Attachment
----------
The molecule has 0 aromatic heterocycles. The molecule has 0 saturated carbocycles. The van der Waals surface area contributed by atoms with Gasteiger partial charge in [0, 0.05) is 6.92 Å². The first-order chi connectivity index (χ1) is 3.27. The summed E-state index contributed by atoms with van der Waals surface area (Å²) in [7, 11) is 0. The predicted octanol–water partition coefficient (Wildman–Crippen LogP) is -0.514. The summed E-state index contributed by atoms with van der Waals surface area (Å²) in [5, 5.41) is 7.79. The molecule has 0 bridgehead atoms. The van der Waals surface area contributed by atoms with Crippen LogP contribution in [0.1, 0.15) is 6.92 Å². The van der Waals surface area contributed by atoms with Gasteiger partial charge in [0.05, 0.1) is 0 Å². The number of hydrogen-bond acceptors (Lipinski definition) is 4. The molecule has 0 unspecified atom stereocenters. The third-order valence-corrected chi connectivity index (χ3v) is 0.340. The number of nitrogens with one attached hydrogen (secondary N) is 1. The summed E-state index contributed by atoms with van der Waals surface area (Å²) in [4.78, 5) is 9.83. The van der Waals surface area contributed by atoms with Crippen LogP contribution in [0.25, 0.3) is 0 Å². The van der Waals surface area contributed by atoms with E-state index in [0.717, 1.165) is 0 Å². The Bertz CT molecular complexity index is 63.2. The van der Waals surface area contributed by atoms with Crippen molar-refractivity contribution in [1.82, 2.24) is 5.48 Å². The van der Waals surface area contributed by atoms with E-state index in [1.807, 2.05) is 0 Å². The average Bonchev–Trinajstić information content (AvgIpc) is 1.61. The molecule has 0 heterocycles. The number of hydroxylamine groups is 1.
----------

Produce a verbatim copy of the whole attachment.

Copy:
The molecule has 0 aromatic heterocycles. The molecule has 0 saturated carbocycles. The van der Waals surface area contributed by atoms with Gasteiger partial charge in [0, 0.05) is 6.92 Å². The first-order chi connectivity index (χ1) is 3.27. The summed E-state index contributed by atoms with van der Waals surface area (Å²) in [7, 11) is 0. The predicted octanol–water partition coefficient (Wildman–Crippen LogP) is -0.514. The summed E-state index contributed by atoms with van der Waals surface area (Å²) in [5, 5.41) is 7.79. The molecule has 0 bridgehead atoms. The van der Waals surface area contributed by atoms with Crippen LogP contribution in [0.1, 0.15) is 6.92 Å². The van der Waals surface area contributed by atoms with Gasteiger partial charge in [0.05, 0.1) is 0 Å². The number of hydrogen-bond acceptors (Lipinski definition) is 4. The molecule has 0 unspecified atom stereocenters. The third-order valence-corrected chi connectivity index (χ3v) is 0.340. The number of nitrogens with one attached hydrogen (secondary N) is 1. The summed E-state index contributed by atoms with van der Waals surface area (Å²) in [4.78, 5) is 9.83. The van der Waals surface area contributed by atoms with Crippen LogP contribution in [0.25, 0.3) is 0 Å². The van der Waals surface area contributed by atoms with E-state index in [0.717, 1.165) is 0 Å². The Bertz CT molecular complexity index is 63.2. The van der Waals surface area contributed by atoms with Crippen molar-refractivity contribution in [1.82, 2.24) is 5.48 Å². The van der Waals surface area contributed by atoms with E-state index in [1.807, 2.05) is 0 Å². The average Bonchev–Trinajstić information content (AvgIpc) is 1.61. The molecule has 0 heterocycles. The number of hydroxylamine groups is 1.